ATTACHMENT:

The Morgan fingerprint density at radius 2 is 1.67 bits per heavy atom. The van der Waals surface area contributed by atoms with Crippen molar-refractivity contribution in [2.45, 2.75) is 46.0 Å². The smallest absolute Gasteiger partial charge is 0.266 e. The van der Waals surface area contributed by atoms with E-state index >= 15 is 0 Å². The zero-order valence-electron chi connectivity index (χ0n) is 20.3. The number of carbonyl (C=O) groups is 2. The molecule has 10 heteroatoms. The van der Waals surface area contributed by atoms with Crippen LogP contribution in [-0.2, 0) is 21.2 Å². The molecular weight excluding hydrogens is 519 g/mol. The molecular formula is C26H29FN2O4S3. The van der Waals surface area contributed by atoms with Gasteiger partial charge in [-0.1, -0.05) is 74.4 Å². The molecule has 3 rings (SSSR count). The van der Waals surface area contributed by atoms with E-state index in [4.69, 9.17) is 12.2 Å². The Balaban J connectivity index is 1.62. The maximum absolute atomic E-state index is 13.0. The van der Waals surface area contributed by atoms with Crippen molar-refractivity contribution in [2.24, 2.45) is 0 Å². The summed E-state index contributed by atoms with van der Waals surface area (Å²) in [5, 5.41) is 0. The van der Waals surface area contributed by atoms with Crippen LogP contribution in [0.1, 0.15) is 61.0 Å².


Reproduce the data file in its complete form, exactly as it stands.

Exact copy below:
The Morgan fingerprint density at radius 2 is 1.67 bits per heavy atom. The van der Waals surface area contributed by atoms with Crippen molar-refractivity contribution in [2.45, 2.75) is 46.0 Å². The smallest absolute Gasteiger partial charge is 0.266 e. The van der Waals surface area contributed by atoms with E-state index >= 15 is 0 Å². The zero-order valence-electron chi connectivity index (χ0n) is 20.3. The number of carbonyl (C=O) groups is 2. The molecule has 10 heteroatoms. The van der Waals surface area contributed by atoms with Crippen LogP contribution in [-0.2, 0) is 21.2 Å². The molecular weight excluding hydrogens is 519 g/mol. The molecular formula is C26H29FN2O4S3. The van der Waals surface area contributed by atoms with Gasteiger partial charge in [-0.1, -0.05) is 74.4 Å². The molecule has 3 rings (SSSR count). The van der Waals surface area contributed by atoms with E-state index in [4.69, 9.17) is 12.2 Å². The Balaban J connectivity index is 1.62. The maximum absolute atomic E-state index is 13.0. The van der Waals surface area contributed by atoms with Crippen molar-refractivity contribution in [2.24, 2.45) is 0 Å². The summed E-state index contributed by atoms with van der Waals surface area (Å²) in [5, 5.41) is 0. The van der Waals surface area contributed by atoms with Crippen LogP contribution in [0.1, 0.15) is 61.0 Å².